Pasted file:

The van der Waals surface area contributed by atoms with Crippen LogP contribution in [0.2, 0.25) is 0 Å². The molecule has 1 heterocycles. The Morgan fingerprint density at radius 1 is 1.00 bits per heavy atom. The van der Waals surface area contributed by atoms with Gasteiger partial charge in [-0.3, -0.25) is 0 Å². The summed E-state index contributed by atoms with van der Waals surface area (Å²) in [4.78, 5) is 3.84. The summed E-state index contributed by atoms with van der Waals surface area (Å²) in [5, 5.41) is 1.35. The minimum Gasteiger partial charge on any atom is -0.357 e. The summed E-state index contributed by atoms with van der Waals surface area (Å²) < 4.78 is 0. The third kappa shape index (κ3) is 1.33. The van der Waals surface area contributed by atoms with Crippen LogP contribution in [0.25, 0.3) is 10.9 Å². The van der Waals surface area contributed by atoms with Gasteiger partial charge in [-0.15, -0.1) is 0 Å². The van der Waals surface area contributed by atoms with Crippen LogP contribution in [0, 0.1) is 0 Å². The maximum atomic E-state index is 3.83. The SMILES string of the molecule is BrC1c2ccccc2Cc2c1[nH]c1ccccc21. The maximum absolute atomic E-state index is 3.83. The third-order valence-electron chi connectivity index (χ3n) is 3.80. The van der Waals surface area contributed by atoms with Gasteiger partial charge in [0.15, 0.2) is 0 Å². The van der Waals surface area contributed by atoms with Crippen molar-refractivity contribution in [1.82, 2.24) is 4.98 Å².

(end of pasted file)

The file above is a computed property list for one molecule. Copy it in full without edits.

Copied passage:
The van der Waals surface area contributed by atoms with Crippen LogP contribution in [0.2, 0.25) is 0 Å². The molecule has 1 heterocycles. The Morgan fingerprint density at radius 1 is 1.00 bits per heavy atom. The van der Waals surface area contributed by atoms with Gasteiger partial charge in [-0.3, -0.25) is 0 Å². The summed E-state index contributed by atoms with van der Waals surface area (Å²) in [4.78, 5) is 3.84. The summed E-state index contributed by atoms with van der Waals surface area (Å²) in [5, 5.41) is 1.35. The minimum Gasteiger partial charge on any atom is -0.357 e. The summed E-state index contributed by atoms with van der Waals surface area (Å²) < 4.78 is 0. The third kappa shape index (κ3) is 1.33. The van der Waals surface area contributed by atoms with Crippen LogP contribution in [0.25, 0.3) is 10.9 Å². The van der Waals surface area contributed by atoms with Gasteiger partial charge in [-0.15, -0.1) is 0 Å². The van der Waals surface area contributed by atoms with Crippen LogP contribution in [0, 0.1) is 0 Å². The maximum atomic E-state index is 3.83. The SMILES string of the molecule is BrC1c2ccccc2Cc2c1[nH]c1ccccc21. The maximum absolute atomic E-state index is 3.83. The third-order valence-electron chi connectivity index (χ3n) is 3.80. The van der Waals surface area contributed by atoms with Gasteiger partial charge in [0.15, 0.2) is 0 Å². The van der Waals surface area contributed by atoms with Crippen molar-refractivity contribution in [1.82, 2.24) is 4.98 Å².